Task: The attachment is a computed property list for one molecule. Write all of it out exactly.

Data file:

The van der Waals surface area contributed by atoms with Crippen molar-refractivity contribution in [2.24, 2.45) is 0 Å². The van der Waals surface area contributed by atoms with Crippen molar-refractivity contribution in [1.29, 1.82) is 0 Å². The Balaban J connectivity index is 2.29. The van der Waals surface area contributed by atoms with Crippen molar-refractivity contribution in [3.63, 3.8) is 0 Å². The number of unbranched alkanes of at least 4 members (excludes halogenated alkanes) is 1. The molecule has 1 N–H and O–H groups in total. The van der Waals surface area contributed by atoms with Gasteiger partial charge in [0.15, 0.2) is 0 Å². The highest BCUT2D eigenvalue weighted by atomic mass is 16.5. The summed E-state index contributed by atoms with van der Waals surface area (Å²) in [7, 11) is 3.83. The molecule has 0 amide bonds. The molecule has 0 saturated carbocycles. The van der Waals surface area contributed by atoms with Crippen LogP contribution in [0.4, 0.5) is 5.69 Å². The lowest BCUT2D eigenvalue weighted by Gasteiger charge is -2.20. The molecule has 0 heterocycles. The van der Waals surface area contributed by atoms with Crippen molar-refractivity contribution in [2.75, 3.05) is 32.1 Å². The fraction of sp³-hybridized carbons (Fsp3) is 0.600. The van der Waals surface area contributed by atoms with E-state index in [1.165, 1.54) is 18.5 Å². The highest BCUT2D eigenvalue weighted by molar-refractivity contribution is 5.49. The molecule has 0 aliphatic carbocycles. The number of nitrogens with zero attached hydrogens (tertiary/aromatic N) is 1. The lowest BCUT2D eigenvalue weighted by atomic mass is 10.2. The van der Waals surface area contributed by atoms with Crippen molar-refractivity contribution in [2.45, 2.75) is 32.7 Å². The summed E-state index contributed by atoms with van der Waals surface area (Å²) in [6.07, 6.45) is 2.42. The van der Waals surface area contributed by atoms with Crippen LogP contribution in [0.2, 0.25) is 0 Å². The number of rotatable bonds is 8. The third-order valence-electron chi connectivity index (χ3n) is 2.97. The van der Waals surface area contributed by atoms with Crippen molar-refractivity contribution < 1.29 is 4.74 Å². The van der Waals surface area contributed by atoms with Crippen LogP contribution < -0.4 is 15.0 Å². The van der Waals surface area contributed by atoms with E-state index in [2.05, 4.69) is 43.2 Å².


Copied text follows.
The van der Waals surface area contributed by atoms with Crippen molar-refractivity contribution in [2.24, 2.45) is 0 Å². The van der Waals surface area contributed by atoms with Crippen molar-refractivity contribution in [1.29, 1.82) is 0 Å². The Balaban J connectivity index is 2.29. The van der Waals surface area contributed by atoms with Crippen molar-refractivity contribution in [3.63, 3.8) is 0 Å². The number of unbranched alkanes of at least 4 members (excludes halogenated alkanes) is 1. The molecule has 1 N–H and O–H groups in total. The van der Waals surface area contributed by atoms with Gasteiger partial charge in [0.15, 0.2) is 0 Å². The highest BCUT2D eigenvalue weighted by atomic mass is 16.5. The summed E-state index contributed by atoms with van der Waals surface area (Å²) in [7, 11) is 3.83. The molecule has 0 amide bonds. The molecule has 0 saturated carbocycles. The van der Waals surface area contributed by atoms with Crippen LogP contribution in [0.4, 0.5) is 5.69 Å². The lowest BCUT2D eigenvalue weighted by Gasteiger charge is -2.20. The molecule has 0 heterocycles. The van der Waals surface area contributed by atoms with Crippen molar-refractivity contribution in [2.75, 3.05) is 32.1 Å². The fraction of sp³-hybridized carbons (Fsp3) is 0.600. The van der Waals surface area contributed by atoms with E-state index in [1.165, 1.54) is 18.5 Å². The highest BCUT2D eigenvalue weighted by molar-refractivity contribution is 5.49. The molecule has 0 aliphatic carbocycles. The number of nitrogens with zero attached hydrogens (tertiary/aromatic N) is 1. The lowest BCUT2D eigenvalue weighted by atomic mass is 10.2. The van der Waals surface area contributed by atoms with Crippen molar-refractivity contribution in [2.45, 2.75) is 32.7 Å². The summed E-state index contributed by atoms with van der Waals surface area (Å²) in [6.07, 6.45) is 2.42. The van der Waals surface area contributed by atoms with Crippen LogP contribution in [0.2, 0.25) is 0 Å². The number of rotatable bonds is 8. The third-order valence-electron chi connectivity index (χ3n) is 2.97. The van der Waals surface area contributed by atoms with Crippen molar-refractivity contribution < 1.29 is 4.74 Å². The van der Waals surface area contributed by atoms with Crippen LogP contribution < -0.4 is 15.0 Å². The van der Waals surface area contributed by atoms with E-state index in [2.05, 4.69) is 43.2 Å².